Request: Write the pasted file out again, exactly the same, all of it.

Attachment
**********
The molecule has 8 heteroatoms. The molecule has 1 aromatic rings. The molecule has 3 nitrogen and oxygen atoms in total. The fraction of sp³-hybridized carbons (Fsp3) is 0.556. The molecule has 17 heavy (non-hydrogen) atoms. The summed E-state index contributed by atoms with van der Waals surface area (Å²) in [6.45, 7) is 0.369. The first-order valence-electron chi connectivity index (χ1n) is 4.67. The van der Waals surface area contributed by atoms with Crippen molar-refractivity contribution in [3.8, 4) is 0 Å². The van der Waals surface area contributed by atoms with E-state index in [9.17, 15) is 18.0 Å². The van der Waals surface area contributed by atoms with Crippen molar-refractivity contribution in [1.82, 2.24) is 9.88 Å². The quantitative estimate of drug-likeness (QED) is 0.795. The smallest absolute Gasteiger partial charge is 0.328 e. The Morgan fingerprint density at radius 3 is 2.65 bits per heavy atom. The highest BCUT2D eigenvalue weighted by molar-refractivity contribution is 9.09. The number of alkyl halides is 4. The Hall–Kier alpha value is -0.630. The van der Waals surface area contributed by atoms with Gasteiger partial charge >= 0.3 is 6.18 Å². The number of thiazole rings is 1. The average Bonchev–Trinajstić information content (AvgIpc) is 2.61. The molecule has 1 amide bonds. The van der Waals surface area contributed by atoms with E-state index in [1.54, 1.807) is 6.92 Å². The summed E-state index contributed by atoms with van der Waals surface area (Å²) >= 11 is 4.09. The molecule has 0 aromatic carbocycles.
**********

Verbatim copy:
The molecule has 8 heteroatoms. The molecule has 1 aromatic rings. The molecule has 3 nitrogen and oxygen atoms in total. The fraction of sp³-hybridized carbons (Fsp3) is 0.556. The molecule has 17 heavy (non-hydrogen) atoms. The summed E-state index contributed by atoms with van der Waals surface area (Å²) in [6.45, 7) is 0.369. The first-order valence-electron chi connectivity index (χ1n) is 4.67. The van der Waals surface area contributed by atoms with Crippen molar-refractivity contribution in [3.8, 4) is 0 Å². The van der Waals surface area contributed by atoms with E-state index in [9.17, 15) is 18.0 Å². The van der Waals surface area contributed by atoms with Crippen molar-refractivity contribution in [1.82, 2.24) is 9.88 Å². The quantitative estimate of drug-likeness (QED) is 0.795. The smallest absolute Gasteiger partial charge is 0.328 e. The Morgan fingerprint density at radius 3 is 2.65 bits per heavy atom. The highest BCUT2D eigenvalue weighted by molar-refractivity contribution is 9.09. The number of alkyl halides is 4. The Hall–Kier alpha value is -0.630. The van der Waals surface area contributed by atoms with Gasteiger partial charge >= 0.3 is 6.18 Å². The number of thiazole rings is 1. The average Bonchev–Trinajstić information content (AvgIpc) is 2.61. The molecule has 1 amide bonds. The van der Waals surface area contributed by atoms with E-state index in [1.54, 1.807) is 6.92 Å². The summed E-state index contributed by atoms with van der Waals surface area (Å²) >= 11 is 4.09. The molecule has 0 aromatic carbocycles.